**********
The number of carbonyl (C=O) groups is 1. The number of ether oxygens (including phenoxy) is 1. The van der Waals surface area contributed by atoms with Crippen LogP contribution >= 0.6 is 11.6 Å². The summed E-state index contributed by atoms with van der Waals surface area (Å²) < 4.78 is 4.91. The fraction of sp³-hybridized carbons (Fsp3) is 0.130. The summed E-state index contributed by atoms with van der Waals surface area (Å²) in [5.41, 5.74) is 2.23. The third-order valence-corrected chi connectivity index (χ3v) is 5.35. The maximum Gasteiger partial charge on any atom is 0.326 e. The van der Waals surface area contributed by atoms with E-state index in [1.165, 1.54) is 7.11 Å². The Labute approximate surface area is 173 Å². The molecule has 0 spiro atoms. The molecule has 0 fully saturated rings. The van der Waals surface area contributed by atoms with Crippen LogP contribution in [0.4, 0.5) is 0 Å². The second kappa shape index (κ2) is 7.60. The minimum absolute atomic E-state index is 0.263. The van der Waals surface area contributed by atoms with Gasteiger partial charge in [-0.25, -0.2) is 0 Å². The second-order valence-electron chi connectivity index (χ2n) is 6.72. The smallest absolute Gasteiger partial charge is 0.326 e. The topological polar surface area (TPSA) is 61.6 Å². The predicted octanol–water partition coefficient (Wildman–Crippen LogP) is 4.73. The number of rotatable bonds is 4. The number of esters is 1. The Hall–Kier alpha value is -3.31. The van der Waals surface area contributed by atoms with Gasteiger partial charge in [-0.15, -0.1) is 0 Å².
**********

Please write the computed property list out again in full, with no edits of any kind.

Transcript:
The number of carbonyl (C=O) groups is 1. The number of ether oxygens (including phenoxy) is 1. The van der Waals surface area contributed by atoms with Crippen LogP contribution >= 0.6 is 11.6 Å². The summed E-state index contributed by atoms with van der Waals surface area (Å²) < 4.78 is 4.91. The fraction of sp³-hybridized carbons (Fsp3) is 0.130. The summed E-state index contributed by atoms with van der Waals surface area (Å²) in [5.41, 5.74) is 2.23. The third-order valence-corrected chi connectivity index (χ3v) is 5.35. The maximum Gasteiger partial charge on any atom is 0.326 e. The van der Waals surface area contributed by atoms with E-state index in [1.165, 1.54) is 7.11 Å². The Labute approximate surface area is 173 Å². The molecule has 0 spiro atoms. The molecule has 0 fully saturated rings. The van der Waals surface area contributed by atoms with Crippen LogP contribution in [0.4, 0.5) is 0 Å². The second kappa shape index (κ2) is 7.60. The minimum absolute atomic E-state index is 0.263. The van der Waals surface area contributed by atoms with Gasteiger partial charge in [-0.25, -0.2) is 0 Å². The second-order valence-electron chi connectivity index (χ2n) is 6.72. The smallest absolute Gasteiger partial charge is 0.326 e. The topological polar surface area (TPSA) is 61.6 Å². The predicted octanol–water partition coefficient (Wildman–Crippen LogP) is 4.73. The number of rotatable bonds is 4. The number of esters is 1. The Hall–Kier alpha value is -3.31. The van der Waals surface area contributed by atoms with Gasteiger partial charge in [-0.15, -0.1) is 0 Å².